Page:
For the first time ever, Australian movies take the top three spots at the national box office!
Us Aussies have a lot to be smug about at the moment. After all the isolation and frustration of fighting the coronavirus in 2020, we’re about one of the only countries in the world returning to some semblance of normalcy.
And that includes safely opening up the Australian box office, where a trio of homegrown films are currently taking up all three top spots.
If that’s not exciting enough in itself, consider this: in the history of Australian film, this is the first time all three top box office spots are being held by Australian films. You beaut!
According to records going back more than 50 years, analyzed by our pals at Numero, mid-February’s box office results represent the first instance of this patriotic lil occurrence, with Penguin Bloom and The Dry opening the year strongly and High Ground catching up with around $1.5 million in ticket sales so far.
Australian weekly box office report: for the first time in history, all top three films are Australian!! Take a bow The Dry, Penguin Bloom & High Ground pic.twitter.com/ZvCEKzRYr2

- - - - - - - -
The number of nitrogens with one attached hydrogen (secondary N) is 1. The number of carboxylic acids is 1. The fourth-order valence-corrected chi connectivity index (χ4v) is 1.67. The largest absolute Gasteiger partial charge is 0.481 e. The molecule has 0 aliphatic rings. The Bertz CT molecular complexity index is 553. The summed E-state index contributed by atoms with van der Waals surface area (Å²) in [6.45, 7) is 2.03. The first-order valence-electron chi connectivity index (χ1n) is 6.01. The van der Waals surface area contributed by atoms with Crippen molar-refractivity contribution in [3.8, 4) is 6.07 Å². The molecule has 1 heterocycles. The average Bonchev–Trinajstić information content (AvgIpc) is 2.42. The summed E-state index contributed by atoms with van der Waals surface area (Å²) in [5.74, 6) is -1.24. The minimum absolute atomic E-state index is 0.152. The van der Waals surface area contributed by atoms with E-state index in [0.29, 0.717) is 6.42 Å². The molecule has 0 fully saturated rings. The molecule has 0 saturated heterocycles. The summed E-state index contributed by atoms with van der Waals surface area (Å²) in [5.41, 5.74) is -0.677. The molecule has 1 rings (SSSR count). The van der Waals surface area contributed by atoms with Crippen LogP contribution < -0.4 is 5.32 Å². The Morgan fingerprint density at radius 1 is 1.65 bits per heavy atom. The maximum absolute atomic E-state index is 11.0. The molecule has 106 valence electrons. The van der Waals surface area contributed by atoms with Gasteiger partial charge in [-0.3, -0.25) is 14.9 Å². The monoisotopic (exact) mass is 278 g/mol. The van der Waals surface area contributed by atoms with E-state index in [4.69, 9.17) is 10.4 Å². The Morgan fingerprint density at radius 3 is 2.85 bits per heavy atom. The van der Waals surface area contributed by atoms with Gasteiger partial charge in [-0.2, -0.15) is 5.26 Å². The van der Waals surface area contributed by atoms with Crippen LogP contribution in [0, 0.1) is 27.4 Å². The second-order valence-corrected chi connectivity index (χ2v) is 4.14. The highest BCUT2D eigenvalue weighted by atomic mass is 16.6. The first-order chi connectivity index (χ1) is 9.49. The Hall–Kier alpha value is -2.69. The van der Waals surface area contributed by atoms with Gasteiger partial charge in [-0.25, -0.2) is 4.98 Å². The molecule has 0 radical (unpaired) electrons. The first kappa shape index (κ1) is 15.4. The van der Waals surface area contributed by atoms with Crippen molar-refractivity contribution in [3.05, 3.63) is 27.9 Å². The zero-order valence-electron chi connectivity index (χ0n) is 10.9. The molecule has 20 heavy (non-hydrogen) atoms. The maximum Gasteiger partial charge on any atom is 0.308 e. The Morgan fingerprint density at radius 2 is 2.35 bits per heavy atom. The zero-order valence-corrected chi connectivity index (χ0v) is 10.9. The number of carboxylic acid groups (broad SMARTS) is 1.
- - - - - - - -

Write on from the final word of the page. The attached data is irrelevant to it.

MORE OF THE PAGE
— Flicks.com.au (@FlicksAustralia) February 11, 2021
The only other comparable year for Australian movies was way back in 1994, when The Adventures of Priscilla, Queen of the Desert and Muriel’s Wedding dominated September’s box office. Even then, those pesky Hollywood blockbusters (in ’94’s case, The Lion King) normally creep in and break up the party.
But not this week! With the US screen industry still carefully monitored amidst the country’s ballooning coronavirus numbers, Australian releases have taken the lead, receiving a little extra space and attention from national audiences.
While the domestic box office was hammered over the holidays, over in Australia, it’s been quite alive https://t.co/SL7ns99aWq
— Deadline Hollywood (@DEADLINE) January 5, 2021
Flicks critic Travis Johnson described The Dry as “an assured, confident, mature crime drama” and High Ground as “shockingly violent and stunningly beautiful”. Craig Mathieson was less impressed with Penguin Bloom, calling it “an avian-influenced tale of loss, recovery and renewal that has a textbook narrative”.
Nice to know that in such a globalised, ever-changing media landscape, many Australians still call our national cinema home.
LRT: all it took was the complete decimation of America as a film-producing country, and just as a country
— Agnes Forrester (@cartridgepink) February 11, 2021